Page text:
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In recent years, Open Networking has surged in popularity, with an array of vendors offering White Box switches and Open Networking Operating Systems. Companies like Edgecore, UfiSpace, and Dell have entered the fray, alongside NOS providers such as SONiC, Arrcus, IP Infusion, Cumulus and Pica8. The appeal is undeniable, especially when giants like Alibaba, Tencent, Microsoft Azure, Comcast, Softbank and eBay openly embrace these solutions.

Whitebox Switches:

Whitebox switches are essentially hardware-agnostic network switches that allow for flexibility and customization in terms of both hardware and software. Unlike traditional proprietary switches, which come bundled with hardware and software from the same vendor, whitebox switches separate the hardware and software components, enabling users to choose hardware from various manufacturers and run an operating system (OS) of their choice.

Hardware Composition:

  • Whitebox switches typically use commodity off-the-shelf components, including merchant silicon chips (e.g., Broadcom, Mellanox) for packet forwarding and processing.
  • They may include standard interfaces such as Ethernet ports (1G, 10G, 25G, 40G, 100G) and support for various protocols and features.
  • These switches often come in various form factors, including fixed-configuration and modular chassis designs, catering to different network requirements.

What does open network operating system mean?

Open Network Operating Systems refers to the software component of an open networking solution. It provides the intelligence and control necessary to manage and operate the network infrastructure. Open Networking NOS solutions are built on the principles of disaggregation, allowing users to choose hardware independently from the software and enabling greater flexibility, innovation, and cost-effectiveness.

Key Components and Architecture:

  • Open Networking NOS solutions typically comprise multiple modular components that handle different aspects of network functionality, such as forwarding, routing, switching, and management.
  • These components may include:
    • Forwarding Plane: Responsible for packet forwarding and processing, implemented using merchant silicon or FPGA-based forwarding ASICs.
    • Control Plane: Handles routing protocols, network topology discovery, and network-wide policy enforcement.
    • Management Plane: Facilitates network configuration, monitoring, and automation through APIs and management interfaces.
    • Orchestration Layer: Coordinates the deployment and provisioning of network resources, often integrating with higher-level orchestration frameworks.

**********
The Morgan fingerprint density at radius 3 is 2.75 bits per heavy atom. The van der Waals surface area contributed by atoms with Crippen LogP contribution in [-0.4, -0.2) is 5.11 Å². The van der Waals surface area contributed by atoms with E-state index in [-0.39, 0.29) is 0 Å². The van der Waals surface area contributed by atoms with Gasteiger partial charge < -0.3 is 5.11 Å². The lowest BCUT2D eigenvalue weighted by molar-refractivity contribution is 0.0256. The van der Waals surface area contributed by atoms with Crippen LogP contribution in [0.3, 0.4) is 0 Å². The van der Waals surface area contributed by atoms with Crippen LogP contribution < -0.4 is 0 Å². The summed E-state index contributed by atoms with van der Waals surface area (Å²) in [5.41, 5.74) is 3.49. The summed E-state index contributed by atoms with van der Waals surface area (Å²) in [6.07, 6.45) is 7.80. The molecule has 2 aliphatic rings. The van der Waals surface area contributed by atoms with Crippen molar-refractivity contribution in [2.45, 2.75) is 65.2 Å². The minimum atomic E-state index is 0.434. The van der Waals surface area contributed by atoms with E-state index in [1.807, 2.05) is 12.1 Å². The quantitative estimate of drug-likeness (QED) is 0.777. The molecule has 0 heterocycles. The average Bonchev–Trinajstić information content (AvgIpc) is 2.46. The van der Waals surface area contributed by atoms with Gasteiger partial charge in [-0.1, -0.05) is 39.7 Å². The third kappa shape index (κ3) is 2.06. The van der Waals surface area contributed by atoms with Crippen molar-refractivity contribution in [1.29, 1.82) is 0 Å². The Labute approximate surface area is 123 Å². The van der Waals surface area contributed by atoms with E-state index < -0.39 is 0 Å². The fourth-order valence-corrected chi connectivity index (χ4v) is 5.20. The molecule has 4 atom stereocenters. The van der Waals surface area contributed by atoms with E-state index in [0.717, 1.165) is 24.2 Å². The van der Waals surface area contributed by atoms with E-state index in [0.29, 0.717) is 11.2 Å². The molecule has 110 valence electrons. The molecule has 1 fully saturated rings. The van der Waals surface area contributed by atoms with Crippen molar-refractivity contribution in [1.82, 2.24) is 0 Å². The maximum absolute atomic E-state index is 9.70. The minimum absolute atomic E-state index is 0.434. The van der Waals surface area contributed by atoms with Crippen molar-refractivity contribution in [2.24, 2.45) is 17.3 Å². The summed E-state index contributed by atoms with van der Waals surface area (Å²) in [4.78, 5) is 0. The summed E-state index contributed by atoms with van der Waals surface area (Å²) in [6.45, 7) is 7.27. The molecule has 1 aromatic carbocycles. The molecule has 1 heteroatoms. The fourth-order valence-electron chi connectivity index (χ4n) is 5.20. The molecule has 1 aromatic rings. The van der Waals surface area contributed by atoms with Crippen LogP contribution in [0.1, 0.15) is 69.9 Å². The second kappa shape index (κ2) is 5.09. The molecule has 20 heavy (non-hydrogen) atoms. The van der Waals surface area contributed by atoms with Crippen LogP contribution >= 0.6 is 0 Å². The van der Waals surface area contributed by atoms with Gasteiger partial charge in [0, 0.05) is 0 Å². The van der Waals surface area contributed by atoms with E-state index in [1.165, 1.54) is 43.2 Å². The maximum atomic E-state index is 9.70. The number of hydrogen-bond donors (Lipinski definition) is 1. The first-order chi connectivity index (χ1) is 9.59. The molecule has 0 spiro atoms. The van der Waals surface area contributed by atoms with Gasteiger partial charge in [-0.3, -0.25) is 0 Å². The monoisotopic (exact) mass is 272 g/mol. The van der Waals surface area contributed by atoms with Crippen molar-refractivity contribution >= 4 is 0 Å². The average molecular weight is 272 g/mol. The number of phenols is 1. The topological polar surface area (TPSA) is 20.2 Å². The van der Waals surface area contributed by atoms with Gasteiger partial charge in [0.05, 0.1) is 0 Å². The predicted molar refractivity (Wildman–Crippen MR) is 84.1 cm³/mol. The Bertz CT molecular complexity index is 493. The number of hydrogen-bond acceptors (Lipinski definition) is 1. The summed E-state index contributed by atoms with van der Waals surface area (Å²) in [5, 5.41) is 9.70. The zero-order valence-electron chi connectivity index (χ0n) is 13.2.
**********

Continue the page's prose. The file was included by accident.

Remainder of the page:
• Vendors offering Open Networking NOS solutions may adopt different architectural approaches, such as fully integrated stacks or modular frameworks that allow for customization and extension.
  • Open Networking NOS solutions often embrace open standards and protocols, enabling interoperability with third-party software and hardware components.

ITcare experience with Open Networking NOS:

However, like with any new technology, there are challenges along the way. At ITcare, the experience with Open Networking NOS revealed challenges that tested the resilience of our customers patience and network. Issues like unstable MC-LAG implementations leading to broadcast storms, stale routes in the routing table that we needed to jump through casting spells, using obscure commands to sync some databases, just to get rid of them, or, after moving virtual machines, old ARP entries would stick around longer than expected. There were more and more situations where unstable operation of Open Networking NOS was causing customer’s frustration.

While the support and agility of the Open Networking community were impressive, many of our customers ultimately found themselves reverting to familiar, trusted solutions from established vendors like Juniper, Cisco, Arista, Nokia, and Dell. The reliability, feature completeness, and robustness of these offerings was the key in ensuring the stability and performance of their networks.


Of course, it’s essential to acknowledge that experiences vary, and some organizations continue to thrive with Open Networking solutions. The endorsements from industry titans like Microsoft Azure, CoreSite, Red Hat, Softbank, and eBay underscore the efficacy of these alternatives in the right contexts.

So, where does the balance lie? How do you navigate the choice between battle-tested solutions from industry giants and the appeal of cost-effective, flexible Open Networking options? We invite you to share your experiences and insights.

What’s your take on Open Networking NOS? How do you weigh the decision between established vendors and Open Networking solutions? Share your thoughts in the comments below!

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